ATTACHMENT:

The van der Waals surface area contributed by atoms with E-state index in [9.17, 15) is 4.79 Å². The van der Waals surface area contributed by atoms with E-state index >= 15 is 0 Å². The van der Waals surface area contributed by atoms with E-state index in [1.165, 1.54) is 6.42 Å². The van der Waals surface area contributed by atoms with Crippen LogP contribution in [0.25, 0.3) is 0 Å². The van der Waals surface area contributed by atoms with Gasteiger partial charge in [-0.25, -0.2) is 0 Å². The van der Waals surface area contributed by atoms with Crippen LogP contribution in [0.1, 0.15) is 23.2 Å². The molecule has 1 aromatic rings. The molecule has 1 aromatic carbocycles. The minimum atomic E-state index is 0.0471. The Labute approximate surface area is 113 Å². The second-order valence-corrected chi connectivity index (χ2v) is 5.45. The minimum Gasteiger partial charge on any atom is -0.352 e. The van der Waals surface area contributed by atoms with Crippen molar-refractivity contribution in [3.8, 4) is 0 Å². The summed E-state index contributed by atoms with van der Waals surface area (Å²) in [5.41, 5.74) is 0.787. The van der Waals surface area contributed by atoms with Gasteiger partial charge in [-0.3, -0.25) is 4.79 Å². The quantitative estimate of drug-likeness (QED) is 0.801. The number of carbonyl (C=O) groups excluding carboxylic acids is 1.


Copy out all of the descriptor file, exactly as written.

The van der Waals surface area contributed by atoms with E-state index in [9.17, 15) is 4.79 Å². The van der Waals surface area contributed by atoms with E-state index >= 15 is 0 Å². The van der Waals surface area contributed by atoms with E-state index in [1.165, 1.54) is 6.42 Å². The van der Waals surface area contributed by atoms with Crippen LogP contribution in [0.25, 0.3) is 0 Å². The van der Waals surface area contributed by atoms with Gasteiger partial charge in [-0.25, -0.2) is 0 Å². The van der Waals surface area contributed by atoms with Crippen LogP contribution in [0.1, 0.15) is 23.2 Å². The molecule has 1 aromatic rings. The molecule has 1 aromatic carbocycles. The minimum atomic E-state index is 0.0471. The Labute approximate surface area is 113 Å². The second-order valence-corrected chi connectivity index (χ2v) is 5.45. The minimum Gasteiger partial charge on any atom is -0.352 e. The van der Waals surface area contributed by atoms with Crippen molar-refractivity contribution in [3.8, 4) is 0 Å². The summed E-state index contributed by atoms with van der Waals surface area (Å²) in [5.41, 5.74) is 0.787. The van der Waals surface area contributed by atoms with Gasteiger partial charge in [-0.3, -0.25) is 4.79 Å². The quantitative estimate of drug-likeness (QED) is 0.801. The number of carbonyl (C=O) groups excluding carboxylic acids is 1.